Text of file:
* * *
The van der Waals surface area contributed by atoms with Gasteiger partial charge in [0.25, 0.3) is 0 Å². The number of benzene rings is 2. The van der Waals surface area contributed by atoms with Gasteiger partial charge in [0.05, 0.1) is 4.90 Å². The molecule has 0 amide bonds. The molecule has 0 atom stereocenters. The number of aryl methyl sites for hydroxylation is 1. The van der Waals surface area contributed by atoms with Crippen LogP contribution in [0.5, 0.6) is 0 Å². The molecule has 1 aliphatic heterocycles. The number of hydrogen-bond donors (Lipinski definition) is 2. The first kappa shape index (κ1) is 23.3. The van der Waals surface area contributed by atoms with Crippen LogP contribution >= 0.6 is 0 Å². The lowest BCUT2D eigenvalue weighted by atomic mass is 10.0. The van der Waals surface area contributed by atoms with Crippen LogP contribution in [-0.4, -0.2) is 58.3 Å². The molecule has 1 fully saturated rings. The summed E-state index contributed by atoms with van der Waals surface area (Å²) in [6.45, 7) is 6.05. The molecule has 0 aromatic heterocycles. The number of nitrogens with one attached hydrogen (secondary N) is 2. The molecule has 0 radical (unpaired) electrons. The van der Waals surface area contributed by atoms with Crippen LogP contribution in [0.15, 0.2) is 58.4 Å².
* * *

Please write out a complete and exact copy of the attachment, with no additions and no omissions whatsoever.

The van der Waals surface area contributed by atoms with Gasteiger partial charge in [0.25, 0.3) is 0 Å². The number of benzene rings is 2. The van der Waals surface area contributed by atoms with Gasteiger partial charge in [0.05, 0.1) is 4.90 Å². The molecule has 0 amide bonds. The molecule has 0 atom stereocenters. The number of aryl methyl sites for hydroxylation is 1. The van der Waals surface area contributed by atoms with Crippen LogP contribution in [0.5, 0.6) is 0 Å². The molecule has 1 aliphatic heterocycles. The number of hydrogen-bond donors (Lipinski definition) is 2. The first kappa shape index (κ1) is 23.3. The van der Waals surface area contributed by atoms with Crippen LogP contribution >= 0.6 is 0 Å². The lowest BCUT2D eigenvalue weighted by atomic mass is 10.0. The van der Waals surface area contributed by atoms with Crippen LogP contribution in [-0.4, -0.2) is 58.3 Å². The molecule has 1 fully saturated rings. The summed E-state index contributed by atoms with van der Waals surface area (Å²) in [6.45, 7) is 6.05. The molecule has 0 aromatic heterocycles. The number of nitrogens with one attached hydrogen (secondary N) is 2. The molecule has 0 radical (unpaired) electrons. The van der Waals surface area contributed by atoms with Crippen LogP contribution in [0.15, 0.2) is 58.4 Å².